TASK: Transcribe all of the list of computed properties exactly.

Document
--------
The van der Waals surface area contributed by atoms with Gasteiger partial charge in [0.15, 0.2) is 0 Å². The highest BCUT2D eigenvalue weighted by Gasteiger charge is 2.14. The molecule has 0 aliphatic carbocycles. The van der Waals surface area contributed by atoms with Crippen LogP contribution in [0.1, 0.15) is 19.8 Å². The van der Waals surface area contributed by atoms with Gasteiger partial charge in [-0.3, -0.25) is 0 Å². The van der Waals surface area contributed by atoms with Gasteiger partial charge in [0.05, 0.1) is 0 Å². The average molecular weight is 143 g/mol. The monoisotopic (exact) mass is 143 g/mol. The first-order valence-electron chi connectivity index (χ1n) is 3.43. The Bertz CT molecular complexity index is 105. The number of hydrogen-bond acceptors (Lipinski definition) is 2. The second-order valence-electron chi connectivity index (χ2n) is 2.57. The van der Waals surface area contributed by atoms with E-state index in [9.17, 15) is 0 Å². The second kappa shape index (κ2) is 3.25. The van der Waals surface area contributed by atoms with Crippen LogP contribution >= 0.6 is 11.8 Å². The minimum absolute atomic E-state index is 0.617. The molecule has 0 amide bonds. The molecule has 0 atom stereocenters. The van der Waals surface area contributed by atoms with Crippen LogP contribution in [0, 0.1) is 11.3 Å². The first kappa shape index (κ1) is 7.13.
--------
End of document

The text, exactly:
The van der Waals surface area contributed by atoms with Gasteiger partial charge in [0.15, 0.2) is 0 Å². The highest BCUT2D eigenvalue weighted by Gasteiger charge is 2.14. The molecule has 0 aliphatic carbocycles. The van der Waals surface area contributed by atoms with Crippen LogP contribution in [0.1, 0.15) is 19.8 Å². The van der Waals surface area contributed by atoms with Gasteiger partial charge in [-0.3, -0.25) is 0 Å². The van der Waals surface area contributed by atoms with Gasteiger partial charge in [0.05, 0.1) is 0 Å². The average molecular weight is 143 g/mol. The monoisotopic (exact) mass is 143 g/mol. The first-order valence-electron chi connectivity index (χ1n) is 3.43. The Bertz CT molecular complexity index is 105. The number of hydrogen-bond acceptors (Lipinski definition) is 2. The second-order valence-electron chi connectivity index (χ2n) is 2.57. The van der Waals surface area contributed by atoms with E-state index in [9.17, 15) is 0 Å². The second kappa shape index (κ2) is 3.25. The van der Waals surface area contributed by atoms with Crippen LogP contribution >= 0.6 is 11.8 Å². The minimum absolute atomic E-state index is 0.617. The molecule has 0 amide bonds. The molecule has 0 atom stereocenters. The van der Waals surface area contributed by atoms with Crippen LogP contribution in [0, 0.1) is 11.3 Å². The first kappa shape index (κ1) is 7.13.